Illustration by Barlo.

Remote Connections

New Zealand
Also available in:  Chinese  Arabic

I am an artist working predominantly out of Aotearoa New Zealand. And although I regularly exhibit in the Northern Hemisphere, there is no doubt that the distance in between is still a challenge even now in the second decade of the 21st century—not so much to myself or others operating from and within this locale, but to those in the so-called hubs or centers. I’m not referring to the “tyranny of distance” in the way that it might relate to our geographical remoteness, but to an externally defined, creeping and creepy psychological remoteness, in spite of so much connectivity.

Perhaps this is evidenced by New Zealand artists’ near-total absence to date from two major international European art events: the curated section of the Venice Biennale (New Zealand’s official country pavilion was established in 2001), as well as Documenta of Kassel, Germany. In fact, Simon Denny was the first New Zealand artist to be included in the curated Central Pavilion of a Venice Biennale, during Massimiliano Gioni’s “The Encyclopedic Palace” at the 55th Venice Biennale in 2013—the very first time in the festival’s 118-year history. As for Documenta, which has held 13 editions to date, not a single New Zealand artist has been included, ever. This might be dismissed as historical fact; however, it undoubtedly points to an ongoing absence and lack of international visibility of work being produced in this part of the world.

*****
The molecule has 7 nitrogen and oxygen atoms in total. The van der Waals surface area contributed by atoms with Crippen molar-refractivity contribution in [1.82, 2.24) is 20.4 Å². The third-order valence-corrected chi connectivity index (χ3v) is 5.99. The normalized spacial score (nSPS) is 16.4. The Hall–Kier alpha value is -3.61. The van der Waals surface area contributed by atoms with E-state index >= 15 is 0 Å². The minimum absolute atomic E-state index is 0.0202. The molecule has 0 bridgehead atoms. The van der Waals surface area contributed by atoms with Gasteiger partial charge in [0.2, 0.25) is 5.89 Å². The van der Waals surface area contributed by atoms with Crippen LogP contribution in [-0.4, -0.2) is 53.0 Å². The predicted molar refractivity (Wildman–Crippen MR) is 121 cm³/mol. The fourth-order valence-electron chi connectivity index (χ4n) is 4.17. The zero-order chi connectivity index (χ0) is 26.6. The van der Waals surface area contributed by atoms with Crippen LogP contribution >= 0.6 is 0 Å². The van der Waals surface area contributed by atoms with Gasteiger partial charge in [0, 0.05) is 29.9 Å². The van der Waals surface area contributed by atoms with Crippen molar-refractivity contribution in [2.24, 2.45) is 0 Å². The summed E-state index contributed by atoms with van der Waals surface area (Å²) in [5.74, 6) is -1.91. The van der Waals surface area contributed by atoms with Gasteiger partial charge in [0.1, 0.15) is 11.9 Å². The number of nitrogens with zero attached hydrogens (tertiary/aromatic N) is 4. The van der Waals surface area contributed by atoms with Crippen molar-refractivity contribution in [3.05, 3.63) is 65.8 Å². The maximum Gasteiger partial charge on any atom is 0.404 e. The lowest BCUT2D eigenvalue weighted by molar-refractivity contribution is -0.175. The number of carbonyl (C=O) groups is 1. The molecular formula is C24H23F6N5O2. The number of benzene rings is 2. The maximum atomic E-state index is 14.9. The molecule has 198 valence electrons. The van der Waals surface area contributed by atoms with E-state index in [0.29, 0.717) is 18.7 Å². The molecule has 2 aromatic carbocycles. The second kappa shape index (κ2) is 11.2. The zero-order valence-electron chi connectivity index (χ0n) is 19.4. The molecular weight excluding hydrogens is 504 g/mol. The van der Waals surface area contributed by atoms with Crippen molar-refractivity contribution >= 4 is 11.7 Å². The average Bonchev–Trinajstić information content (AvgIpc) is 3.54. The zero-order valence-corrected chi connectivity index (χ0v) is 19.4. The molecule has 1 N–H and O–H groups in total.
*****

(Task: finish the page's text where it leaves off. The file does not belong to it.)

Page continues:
This tangible absence is analogous to a kind of psychological absence—out of sight, out of mind. This is something I’ve been experiencing firsthand in a very peculiar way: the metabolizing of parts of my practice, perhaps through osmosis, by another artist operating firmly in the center. Not only were there shocks of lightning that struck so many times in one place (three), but also the head-buried-in-the-sand responses of professionals who are aware of this. It seems to me that regardless of the collapsing of distances that digital platforms appear to offer, this pirating continues under the guise of something akin to zeitgeist. It remains an ongoing challenge, one that you might assume technology could have erased: the acknowledgement that although it didn’t happen in New York, it still happened.

Perhaps the secondary challenge this then poses is a collective need in the 21st century to reckon with the snags that arise from the availability and reach that the internet offers: a false sense of in-depth inquiry that might be suggested in a practice in which “magical thinking” is mistaken for “investigation” (although, I’ll take magical thinking over “research” any day, thanks); or art professionals in one location assuming to understand those from another (here I include curators’ two-day whirlwind tours made up of multiple half-hour-long studio visits); to the incendiary act of an artist masticating the work of another.

It would seem then, in the second decade of the 21st century, we need to acknowledge the ways in which these remote connections still apparent in the physical world have been mapped on to the digital world—that an awareness of our own algorithmic “filter bubble” in both the physical, psychological and digital spheres is required. Perhaps then this attenuated ecosystem in which we find ourselves, wittily observed by British computer scientist Tim Berners-Lee as the “Hotel California effect,” can be critically engaged and allow us to check-out any time we like and leave.